As is done in many English classrooms, before you can construct a text type, you should first deconstruct a text type. Before we tackle a full article, the abstract provides an accessible entry point for secondary students.

Take this abstract, for example:

Many plants in Australia have their seeds buried in order for the species to survive fires. The seeds start to germinate under the soil at certain temperatures. Seeds of Acacia terminalis and Dillwynia floribunda were examined in this experiment. It was hypothesised that the seeds need heat for the germination to start.Seeds of the two species were treated in hot and cold water and left to start germinating.Acacia terminalis showed a significant response in germination after the hot water treatment while Dillwynia floribunda did not. Neither seed showed a response in germination after cold water treatment. The results for Dillwynia floribunda were unexpected but may be explained by factors such as water temperature and the length of time the seeds remained in the heated water.

Which students should be able to break down into sections like this:

Many plants in Australia have their seeds buried in order for the species to survive fires. The seeds start to germinate under the soil at certain temperatures. Seeds of Acacia terminalis and Dillwynia floribunda were examined in this experiment. It was hypothesised that the seeds need heat for the germination to start.Seeds of the two species were treated in hot and cold water and left to start germinating.Acacia terminalis showed a significant response in germination after the hot water treatment while Dillwynia floribunda did not. Neither seed showed a response in germination after cold water treatment. The results for Dillwynia floribunda were unexpected but may be explained by factors such as water temperature and the length of time the seeds remained in the heated water. Background InformationOutline of what was investigated in this experiment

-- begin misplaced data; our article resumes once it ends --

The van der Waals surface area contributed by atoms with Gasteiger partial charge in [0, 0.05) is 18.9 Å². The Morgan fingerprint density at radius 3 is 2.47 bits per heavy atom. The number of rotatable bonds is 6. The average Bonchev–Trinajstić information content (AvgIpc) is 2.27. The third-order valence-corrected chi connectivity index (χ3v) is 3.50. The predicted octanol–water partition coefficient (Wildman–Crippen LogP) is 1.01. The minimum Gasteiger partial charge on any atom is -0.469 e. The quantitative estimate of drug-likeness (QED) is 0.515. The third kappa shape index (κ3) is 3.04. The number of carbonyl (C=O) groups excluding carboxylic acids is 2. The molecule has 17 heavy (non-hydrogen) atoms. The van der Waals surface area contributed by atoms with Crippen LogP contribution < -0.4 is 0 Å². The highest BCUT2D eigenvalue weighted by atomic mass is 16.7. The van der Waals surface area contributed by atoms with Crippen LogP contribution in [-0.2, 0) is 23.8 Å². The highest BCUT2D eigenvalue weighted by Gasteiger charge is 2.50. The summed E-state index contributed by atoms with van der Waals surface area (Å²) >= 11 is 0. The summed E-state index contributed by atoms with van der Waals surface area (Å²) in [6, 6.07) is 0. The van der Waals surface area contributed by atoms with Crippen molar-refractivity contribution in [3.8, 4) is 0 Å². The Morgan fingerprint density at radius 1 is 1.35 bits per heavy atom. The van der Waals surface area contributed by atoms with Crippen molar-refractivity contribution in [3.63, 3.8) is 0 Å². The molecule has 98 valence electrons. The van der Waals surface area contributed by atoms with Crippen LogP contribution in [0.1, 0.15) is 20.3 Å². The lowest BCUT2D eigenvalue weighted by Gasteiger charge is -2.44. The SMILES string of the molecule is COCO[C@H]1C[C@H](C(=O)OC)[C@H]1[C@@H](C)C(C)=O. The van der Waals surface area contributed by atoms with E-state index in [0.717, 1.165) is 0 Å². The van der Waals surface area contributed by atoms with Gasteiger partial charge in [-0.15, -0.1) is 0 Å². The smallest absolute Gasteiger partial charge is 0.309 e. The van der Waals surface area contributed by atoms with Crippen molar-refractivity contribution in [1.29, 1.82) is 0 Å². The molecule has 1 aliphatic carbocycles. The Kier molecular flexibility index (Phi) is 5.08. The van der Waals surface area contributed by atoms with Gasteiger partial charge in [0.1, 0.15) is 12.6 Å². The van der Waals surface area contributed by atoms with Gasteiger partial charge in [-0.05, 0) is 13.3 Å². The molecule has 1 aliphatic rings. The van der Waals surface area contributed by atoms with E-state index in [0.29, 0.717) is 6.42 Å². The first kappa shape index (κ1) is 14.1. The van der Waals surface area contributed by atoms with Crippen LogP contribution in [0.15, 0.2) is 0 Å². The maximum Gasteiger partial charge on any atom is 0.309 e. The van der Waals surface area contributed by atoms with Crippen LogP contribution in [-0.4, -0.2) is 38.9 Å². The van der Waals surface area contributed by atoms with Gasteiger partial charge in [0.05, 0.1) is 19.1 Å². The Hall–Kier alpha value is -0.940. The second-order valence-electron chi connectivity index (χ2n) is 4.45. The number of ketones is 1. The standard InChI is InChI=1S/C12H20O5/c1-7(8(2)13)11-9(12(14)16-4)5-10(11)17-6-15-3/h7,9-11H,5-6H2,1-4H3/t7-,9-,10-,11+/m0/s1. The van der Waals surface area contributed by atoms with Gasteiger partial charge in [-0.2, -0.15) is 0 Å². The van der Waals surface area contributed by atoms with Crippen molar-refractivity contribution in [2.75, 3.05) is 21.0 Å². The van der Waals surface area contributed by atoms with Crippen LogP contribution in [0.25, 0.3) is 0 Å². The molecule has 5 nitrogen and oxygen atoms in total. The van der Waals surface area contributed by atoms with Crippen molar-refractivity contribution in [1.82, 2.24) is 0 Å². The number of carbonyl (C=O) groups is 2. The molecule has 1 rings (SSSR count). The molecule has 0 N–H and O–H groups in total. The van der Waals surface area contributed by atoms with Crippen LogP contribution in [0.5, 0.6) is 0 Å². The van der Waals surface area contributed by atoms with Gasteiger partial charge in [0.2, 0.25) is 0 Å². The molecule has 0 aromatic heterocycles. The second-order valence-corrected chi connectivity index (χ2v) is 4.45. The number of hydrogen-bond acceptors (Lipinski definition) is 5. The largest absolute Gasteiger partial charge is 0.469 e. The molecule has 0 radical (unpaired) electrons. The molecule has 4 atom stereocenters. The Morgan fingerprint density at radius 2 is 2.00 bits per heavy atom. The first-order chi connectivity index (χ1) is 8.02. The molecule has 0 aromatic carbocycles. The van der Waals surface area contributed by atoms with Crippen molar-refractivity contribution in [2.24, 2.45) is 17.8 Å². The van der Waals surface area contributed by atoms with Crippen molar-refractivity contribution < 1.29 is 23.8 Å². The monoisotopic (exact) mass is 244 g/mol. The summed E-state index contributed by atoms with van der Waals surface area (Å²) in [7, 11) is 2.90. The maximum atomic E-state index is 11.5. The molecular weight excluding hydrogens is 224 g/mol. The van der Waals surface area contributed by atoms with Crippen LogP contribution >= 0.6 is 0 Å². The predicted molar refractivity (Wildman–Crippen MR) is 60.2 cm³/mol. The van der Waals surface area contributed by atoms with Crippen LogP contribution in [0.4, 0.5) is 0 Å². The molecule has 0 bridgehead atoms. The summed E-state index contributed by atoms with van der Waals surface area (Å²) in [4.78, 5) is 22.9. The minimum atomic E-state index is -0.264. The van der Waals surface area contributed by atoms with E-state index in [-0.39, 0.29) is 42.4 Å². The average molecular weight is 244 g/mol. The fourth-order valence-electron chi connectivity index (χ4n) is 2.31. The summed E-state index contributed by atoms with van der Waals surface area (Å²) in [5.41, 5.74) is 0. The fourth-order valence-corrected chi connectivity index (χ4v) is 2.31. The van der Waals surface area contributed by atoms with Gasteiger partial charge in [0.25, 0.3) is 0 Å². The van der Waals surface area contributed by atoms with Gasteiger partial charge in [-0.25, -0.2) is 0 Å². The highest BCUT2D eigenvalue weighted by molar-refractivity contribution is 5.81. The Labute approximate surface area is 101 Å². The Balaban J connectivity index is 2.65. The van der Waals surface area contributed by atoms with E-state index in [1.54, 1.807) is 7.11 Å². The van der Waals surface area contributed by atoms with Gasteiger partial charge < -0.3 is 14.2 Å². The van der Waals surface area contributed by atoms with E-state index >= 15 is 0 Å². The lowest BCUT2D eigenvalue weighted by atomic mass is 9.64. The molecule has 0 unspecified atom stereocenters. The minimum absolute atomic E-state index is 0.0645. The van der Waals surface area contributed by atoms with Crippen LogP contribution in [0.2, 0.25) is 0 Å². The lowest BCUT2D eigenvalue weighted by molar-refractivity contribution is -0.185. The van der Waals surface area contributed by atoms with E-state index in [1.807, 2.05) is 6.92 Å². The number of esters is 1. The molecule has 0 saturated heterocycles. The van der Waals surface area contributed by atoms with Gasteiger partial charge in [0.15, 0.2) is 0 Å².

HypothesisSummary of MethodSummary of Results

Summary of Discussion

Once they understand abstracts, they could move from writing reports as a letter, to summarising they experiments as an abstract. Many sites, like this, offer tips in writing a good abstract, which I feel is much more manageable for students as they start their scientific writing journey.

Step 4 – Deconstructing an article

As I wrote at the start, students cannot be expected to read and understand peer-reviewed articles. But with the aid of a teacher, they should be able to read the headings, interpret the graphs and follow the flow of the argument.

Here, I would have students construct a hypothesis and evidence concept map of a simple paper. This would be based on drawing out claims from a paper’s abstract, and looking at which figures support those claims.

Step 5 – Writing an experimental report

Only after the preceding steps do I feel students would be ready to write a full experimental report. It is clear that it takes time to build through all of these steps. I would suggest for Year 9s it would take the whole year. However, I feel it is a worthwhile investment of time.

Australian Curriculum

I would be negligent of me not to mention the new Australian Curriculum at this point.

Take a look at the Year 9 Science as a Human Endeavour and Science Inquiry Skills (which account for two thirds of the year’s content). Surely the program outlined above goes a long way to putting that content on equal footing to the Scientific Understanding content which currently dominates most syllabi.

Finally, let us not forget this:

8-Year-Olds Publish Scientific Bee Study

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jtotheizzoe:

The United States – 17th in Science, 25th in Math!  But remember when we put those dudes on the moon?  That was awesome.

Something must be done.

World education rankings: which country does best at reading, maths and science?

Glad to see old Australia doing well – still, there’s always room for improvement!